• Advocate unsafe or inappropriate behavior
• Are vulgar, obscene, revealing or offensive
• Demean others on the basis of race, color, ethnicity, gender, disability, or other attribute
• Promote the use of tobacco, drugs or alcohol.
Examples of prohibited clothing and accessories include but are not limited to:
Flip-Flops or shoes that are safety hazards
- Pants or slacks that drag on the floor, footwear that pose a tripping, falling, or safety hazard or clothing that conceals the identity of the wearer.
- Clothing that is vulgar or obscene; promotes drug, tobacco, or alcohol use; demeans or defames others; or promotes violence or antisocial behavior.
- Tube tops, spaghetti straps, single strap shirts, backless shirts or blouses, halter-tops, muscle shirts, or tank tops
- Excessively short skirts, dresses, skorts, or shorts
- Skin tight pants or shorts
- Pants or shorts that hang below the hips
- See-through shirts, blouses, pants or other apparel.
Some evenings homework hassles can affect the whole family. If you follow these four simple steps you will be able to eliminate “Homework Hassles.”
1. Establish a regular time to complete homework. Do not fight with your child about when homework will be completed; he/she will benefit from a regular routine. Some children work better right after schoo,l others need a break and will work better in the evening or right after dinner. You can give your child a choice but once the choice is made; stick with it. Homework should be as routine as brushing his/her teeth.
2. Homework time happens daily. There should be time set aside every day. This will solve the problem of “I did my homework at school.” It is important that you check over your child’s assignments to be sure that they are complete. If your child truly has nothing to do; he/she can read a library book or do some extra practice problems for math. It is important that he or she will spend time doing something that with help her/him do better in school.
3. Ask your child questions when he/she doesn’t understand something. In math for example, ask your child to explain how they had solved other problems? You could also say, “Could you do that here, too?” In reading for example, have your child reread the directions; then try breaking the task into smaller parts.
4. Don’t ever do his work for him/her. Teachers want to know how much your child knows by checking their homework. If you do the work for your child; the teacher will not know whether your child needs to be retaught the material.
I hope that these hints are helpful and make your life easier.
The safest way for your child to travel to and from school is by bus! Research conducted by the National Highway Traffic Safety Association has proven that more children are seriously injured in car accidents on their way to school than in bus accidents.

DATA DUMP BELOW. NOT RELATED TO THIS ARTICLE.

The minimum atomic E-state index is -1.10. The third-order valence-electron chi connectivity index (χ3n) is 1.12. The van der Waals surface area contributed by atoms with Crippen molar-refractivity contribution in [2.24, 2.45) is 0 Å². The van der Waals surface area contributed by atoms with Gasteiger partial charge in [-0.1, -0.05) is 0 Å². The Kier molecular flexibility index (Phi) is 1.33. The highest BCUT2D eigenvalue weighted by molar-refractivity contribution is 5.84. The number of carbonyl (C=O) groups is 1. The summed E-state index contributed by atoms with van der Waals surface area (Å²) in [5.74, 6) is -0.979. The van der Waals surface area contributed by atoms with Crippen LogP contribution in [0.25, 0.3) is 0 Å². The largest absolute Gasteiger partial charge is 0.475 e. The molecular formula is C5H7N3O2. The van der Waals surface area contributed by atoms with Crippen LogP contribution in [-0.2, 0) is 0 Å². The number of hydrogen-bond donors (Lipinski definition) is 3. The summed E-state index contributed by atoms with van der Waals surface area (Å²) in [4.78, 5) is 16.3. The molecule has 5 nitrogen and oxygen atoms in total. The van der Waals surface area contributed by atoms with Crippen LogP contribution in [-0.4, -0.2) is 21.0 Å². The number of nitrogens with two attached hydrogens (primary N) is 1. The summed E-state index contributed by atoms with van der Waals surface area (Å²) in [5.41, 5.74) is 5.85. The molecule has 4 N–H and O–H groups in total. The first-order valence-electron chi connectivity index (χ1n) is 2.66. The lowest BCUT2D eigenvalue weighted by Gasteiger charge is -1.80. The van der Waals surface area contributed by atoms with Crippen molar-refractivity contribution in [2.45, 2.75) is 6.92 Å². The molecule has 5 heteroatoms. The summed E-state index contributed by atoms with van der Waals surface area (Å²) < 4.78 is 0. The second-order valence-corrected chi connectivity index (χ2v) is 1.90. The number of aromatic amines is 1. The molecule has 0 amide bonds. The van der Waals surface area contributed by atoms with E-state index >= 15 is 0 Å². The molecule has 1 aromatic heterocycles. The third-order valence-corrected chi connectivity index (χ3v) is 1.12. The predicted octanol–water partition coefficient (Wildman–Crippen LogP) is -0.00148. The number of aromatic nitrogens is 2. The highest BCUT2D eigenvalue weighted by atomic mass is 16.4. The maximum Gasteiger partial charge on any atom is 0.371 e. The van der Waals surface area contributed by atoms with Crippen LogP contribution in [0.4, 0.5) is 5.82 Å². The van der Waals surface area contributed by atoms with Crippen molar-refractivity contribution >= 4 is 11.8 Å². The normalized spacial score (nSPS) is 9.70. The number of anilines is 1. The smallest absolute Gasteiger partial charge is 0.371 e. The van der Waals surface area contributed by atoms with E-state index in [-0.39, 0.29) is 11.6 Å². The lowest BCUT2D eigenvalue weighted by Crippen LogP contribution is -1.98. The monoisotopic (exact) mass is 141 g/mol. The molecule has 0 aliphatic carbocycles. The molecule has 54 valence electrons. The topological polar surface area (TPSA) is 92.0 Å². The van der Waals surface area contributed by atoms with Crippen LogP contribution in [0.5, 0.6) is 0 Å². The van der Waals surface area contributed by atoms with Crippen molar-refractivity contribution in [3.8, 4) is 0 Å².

Walkers should arrive at school no earlier than 8:30 a.m. If your child is late, after 9:00 a.m., please bring them to the front office and sign them in on the “Late Arrivals” sheet.
Walkers are dismissed before the buses. A staff member is outside to help supervise students at 8:30 a.m. and at the end of each day.
Car riders can be dropped off in the morning no earlier than 8:30 a.m. Please do not drop students off unless a staff member is there.
At dismissal please wait in your car and students will walk out to meet you. This is for child safety. An over crowded hallway and lobby is an invitation for mistakes in steering students in the right direction.
If you have an occasional need to pick up your child at the end of the day, please sign them out on the “Early Departure” sheet in the front office and wait for your child to be called from their classroom by someone in the office.
***Please be sure your child knows where to go in case of inclement weather. Keep in mind, if we are closed, the Boy’s and Girl’s Club is closed.
Students are expected to ride the same bus to and from school on a daily schedule. Please make sure your child knows where to go after school and what bus they should be riding. Travel arrangements should stay the same throughout the year. Please do not call the school and ask to change your child’s “after school destination”. We cannot interrupt classroom instruction unless it is an absolute emergency. If it is necessary for your child to ride a different bus or be picked up by someone different, please send a note. We cannot accept e-mail requests for changes in your child’s daily transportation. Students will not be permitted to go home with classmates unless both parties send notes.
If you have any questions or concerns regarding buses please call the school, or the CCPS Department of Transportation at 410-996-5414.
All visitors must come in the office, sign in and get a pass before going down the hall. No one is permitted passed the office without a pass. Thank you.
Please do not send home made goodies for your child to share with other students. Goodies to be shared with other students should be store made and wrapped.
Because our AC is still on, your child may need a sweater or sweat shirt in the classroom.
Office hours are 8:00 AM-4:30 PM
Did you know that each year the local Lions Club in your community offers free vision screenings to Pre-K and Kindergarten students at each elementary school? These screenings are conducted to help detect the presence of vision problems which could place your child at risk for developing amblyopia, more commonly known as “lazy eye”. The exam simply consists of an instrument screening the child’s eyes. There is no physical contact made with the child’s eyes and drops are not necessary.
Last year 851 Cecil County Public Schools students participated in the free eye screenings. This year, we are encouraging parents of each Pre-K and Kindergarten student to take advantage of this opportunity. The screening date for Charlestown Elementary will be determined at a later date. At that time a permission slip will be sent home by the school nurse. A permission form will be sent home prior to the first day of the screenings and must be returned to the school in order for your child to participate